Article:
Gainesville, UF Police Using License Plate Cameras To Fight Car-Related Crimes | #students | #parents


Three of the largest law-enforcement agencies in Alachua County have installed license plate recognition cameras to help them better respond to vehicle-related accidents and crimes.

The Gainesville and University of Florida police departments and the Alachua County Sheriff’s Office say the cameras – known as LPRs – are used to determine “vehicles of interest.”

But the LPRs are also used for Amber and Silver Alerts – involving missing children and senior citizens, respectively – as well as crash and hit-and-run investigations, stolen vehicles, etc.

An LPR was used to identify the BMW involved in the incident in which University of Florida freshman Maggie Paxton was killed on University Avenue in December.

“It’s giving us information where there wouldn’t otherwise be eyes on the ground,” GPD public information officer Graham Glover said.

Thanks to $140,000 in federal grant money received last year, GPD installed a LPR at each of the four local exits off U.S. Highway 75, and four more at Waldo Road and Eighth Avenue in northeast Gainesville. The cameras are in heavily populated and high crime areas, Glover said.

UF spent $1.3 million to add 61 LPRs at 16 campus entry points last fall, Joseph Souza, the university’s physical security director, wrote in an email. They include spots on Archer Road, University Avenue and Southwest 13th Street, Southwest 16th Avenue and Southwest 34th Street. UF anticipates adding 40 cameras at 15 more locations in the fall, wrote Souza, who added that the additional cost is as of yet undetermined but could be about $700,000.

The Alachua County Sheriff’s Office has four LPRs deployed across its jurisdiction as needed, according to a spokesperson, Lt. Kaley Behl.

LPRs scan tags 24/7 and are used in real time or during investigations, Glover said.

When a camera recognizes an Amber Alert, for example, GPD is notified. Next, an officer verifies that the tag is correct and decides whether to pursue the vehicle or disregard an incorrect image. GPD does not use the technology to give speeding tickets, Glover said, adding that the data is stored for a year, shared within a national database and used for police purposes only.

While GPD and some Gainesville residents look positively to the installation, others have raised concerns about 24/7 surveillance and possible racial targeting.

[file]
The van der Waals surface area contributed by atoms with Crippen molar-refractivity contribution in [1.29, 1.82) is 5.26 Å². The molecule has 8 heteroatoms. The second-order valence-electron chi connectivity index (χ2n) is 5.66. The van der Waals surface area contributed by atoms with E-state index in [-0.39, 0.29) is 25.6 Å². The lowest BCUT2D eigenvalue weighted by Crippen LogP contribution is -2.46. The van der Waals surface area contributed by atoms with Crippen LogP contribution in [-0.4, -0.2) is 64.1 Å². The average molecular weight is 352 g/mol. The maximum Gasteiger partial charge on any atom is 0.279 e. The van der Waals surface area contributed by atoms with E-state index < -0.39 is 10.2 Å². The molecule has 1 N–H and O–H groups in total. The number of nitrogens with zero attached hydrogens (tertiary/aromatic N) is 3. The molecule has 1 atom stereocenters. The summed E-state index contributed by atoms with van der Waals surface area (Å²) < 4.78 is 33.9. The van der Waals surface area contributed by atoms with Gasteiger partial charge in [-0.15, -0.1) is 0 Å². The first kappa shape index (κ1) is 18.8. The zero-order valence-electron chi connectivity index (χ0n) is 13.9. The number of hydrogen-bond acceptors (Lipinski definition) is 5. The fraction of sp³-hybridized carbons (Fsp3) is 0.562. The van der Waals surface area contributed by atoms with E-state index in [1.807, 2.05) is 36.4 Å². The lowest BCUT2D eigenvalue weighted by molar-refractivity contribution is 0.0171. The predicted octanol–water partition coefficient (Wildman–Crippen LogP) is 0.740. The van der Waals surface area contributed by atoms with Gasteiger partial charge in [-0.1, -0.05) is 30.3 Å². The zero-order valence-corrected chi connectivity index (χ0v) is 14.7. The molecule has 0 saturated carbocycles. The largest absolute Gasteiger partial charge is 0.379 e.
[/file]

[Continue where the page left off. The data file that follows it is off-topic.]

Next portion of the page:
Chad Marlow, a senior advocacy and policy counsel with the American Civil Liberties Union, said that surveillance technology like LPRs is often deployed in marginalized communities.

“If it turns out that this is just a technological way to even further extend the over policing of communities of color, you have a problem,” said Marlow, who is based in New York.

Then-City Commissioner Gigi Simmons, who represented East Gainesville and downtown, raised initial concerns about the location of the cameras, in a January general policy meeting.

“There may be some unintended consequences behind this,” said Simmons, who was defeated in her bid for reelection in March. “I don’t think that’s a great approach.”

The cameras at the intersection of Northeast Eight Avenue and Waldo Road were made possible through a $140,000 federal grant. (Kalia Richardson/WUFT News)

Stolen vehicles and hit-and-run accidents occur predominantly within the east, according to Gainesville’s open data portal DataGNV. Policing has historically focused on communities of color, Marlow said, explaining the higher rates of crime within those demographic regions.

The federal grant money could have been directed toward preventive measures like recreational activities, after-school care and job programs rather than spying on and jailing people, he said.

“You create an environment in which small infractions, which would go completely unnoticed in whiter and wealthier communities, are going to lead to police interventions in communities of color,” Marlow said.

Boisy Waiters, the community engagement and diversity outreach coordinator in the UF College of Veterinary Medicine, said surveillance technology like LPRs and body cameras worn by police officers can be beneficial if used properly.

“If you’re targeting people because they drive a certain type of car, or you suspect them or something, then I think that’s not necessarily the proper way,” Waiters said.

Waiters said, however, that he wants to see how LPRs work before GPD decides to buy more.

Marlow said storing the data for extended periods of time allows the authorities to keep a record of doctor’s appointments and what political meetings, and religious institutions someone attends.

Calling it an undue invasion of privacy, he asked, “Where is the assumption that every person in Gainesville needs to be surveilled as if they were a potential criminal?”

Norbert W. Dunkel interacted often with UFPD before retiring as the university’s associate vice president and chief operating officer for student affairs. He said he heard about LPRs when UF was looking to increase security at its college football and basketball games.

“If you can acquire that level of additional security, particularly through a grant, I think it’s worthwhile,” Dunkel said.

While Dunkel said he leaves his car locked and in the garage in his Hidden Pines neighborhood in Gainesville, the cameras will bring investigators one step closer to resolving a crime.

“I think it’s something as citizens we need to support,” he said. “It’s not intrusive at all.”

Glover said GPD has been transparent with body worn cameras and will do so with LPRs.

Marlow said he wasn’t so sure. “Police love free toys,” he said. “Just because they’re free doesn’t mean there’s not a cost to owning them.”



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